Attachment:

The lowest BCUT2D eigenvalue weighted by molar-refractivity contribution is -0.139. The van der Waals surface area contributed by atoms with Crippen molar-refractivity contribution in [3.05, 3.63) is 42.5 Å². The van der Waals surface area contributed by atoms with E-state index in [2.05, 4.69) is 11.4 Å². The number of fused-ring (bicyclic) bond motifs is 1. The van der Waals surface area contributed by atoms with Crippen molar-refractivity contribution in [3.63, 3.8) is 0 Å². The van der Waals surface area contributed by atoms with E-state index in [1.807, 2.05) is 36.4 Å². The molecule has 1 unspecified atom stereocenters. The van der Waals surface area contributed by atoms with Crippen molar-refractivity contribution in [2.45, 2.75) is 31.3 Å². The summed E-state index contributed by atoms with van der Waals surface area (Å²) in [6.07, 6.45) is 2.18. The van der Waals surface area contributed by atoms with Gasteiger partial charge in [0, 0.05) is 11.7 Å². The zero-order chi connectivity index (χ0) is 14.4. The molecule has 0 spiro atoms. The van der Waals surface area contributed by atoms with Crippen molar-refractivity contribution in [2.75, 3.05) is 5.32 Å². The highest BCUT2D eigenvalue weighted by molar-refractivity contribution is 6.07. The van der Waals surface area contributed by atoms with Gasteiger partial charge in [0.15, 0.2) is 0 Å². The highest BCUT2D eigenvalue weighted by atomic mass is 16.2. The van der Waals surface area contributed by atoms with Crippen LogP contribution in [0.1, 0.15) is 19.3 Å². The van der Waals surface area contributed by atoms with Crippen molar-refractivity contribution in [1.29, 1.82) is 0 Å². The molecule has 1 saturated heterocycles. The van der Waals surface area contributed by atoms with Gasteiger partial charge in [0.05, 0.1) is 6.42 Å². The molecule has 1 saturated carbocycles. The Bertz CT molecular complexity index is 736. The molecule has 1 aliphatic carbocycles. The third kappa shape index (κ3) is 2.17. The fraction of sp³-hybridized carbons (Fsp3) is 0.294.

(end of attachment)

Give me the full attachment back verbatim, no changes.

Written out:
The lowest BCUT2D eigenvalue weighted by molar-refractivity contribution is -0.139. The van der Waals surface area contributed by atoms with Crippen molar-refractivity contribution in [3.05, 3.63) is 42.5 Å². The van der Waals surface area contributed by atoms with E-state index in [2.05, 4.69) is 11.4 Å². The number of fused-ring (bicyclic) bond motifs is 1. The van der Waals surface area contributed by atoms with Crippen molar-refractivity contribution in [3.63, 3.8) is 0 Å². The van der Waals surface area contributed by atoms with E-state index in [1.807, 2.05) is 36.4 Å². The molecule has 1 unspecified atom stereocenters. The van der Waals surface area contributed by atoms with Crippen molar-refractivity contribution in [2.45, 2.75) is 31.3 Å². The summed E-state index contributed by atoms with van der Waals surface area (Å²) in [6.07, 6.45) is 2.18. The van der Waals surface area contributed by atoms with Gasteiger partial charge in [0, 0.05) is 11.7 Å². The zero-order chi connectivity index (χ0) is 14.4. The molecule has 0 spiro atoms. The van der Waals surface area contributed by atoms with Crippen molar-refractivity contribution in [2.75, 3.05) is 5.32 Å². The highest BCUT2D eigenvalue weighted by molar-refractivity contribution is 6.07. The van der Waals surface area contributed by atoms with Gasteiger partial charge in [0.15, 0.2) is 0 Å². The highest BCUT2D eigenvalue weighted by atomic mass is 16.2. The van der Waals surface area contributed by atoms with Crippen LogP contribution in [0.1, 0.15) is 19.3 Å². The van der Waals surface area contributed by atoms with Crippen molar-refractivity contribution in [1.29, 1.82) is 0 Å². The molecule has 1 saturated heterocycles. The van der Waals surface area contributed by atoms with Gasteiger partial charge in [0.05, 0.1) is 6.42 Å². The molecule has 1 saturated carbocycles. The Bertz CT molecular complexity index is 736. The molecule has 1 aliphatic carbocycles. The third kappa shape index (κ3) is 2.17. The fraction of sp³-hybridized carbons (Fsp3) is 0.294.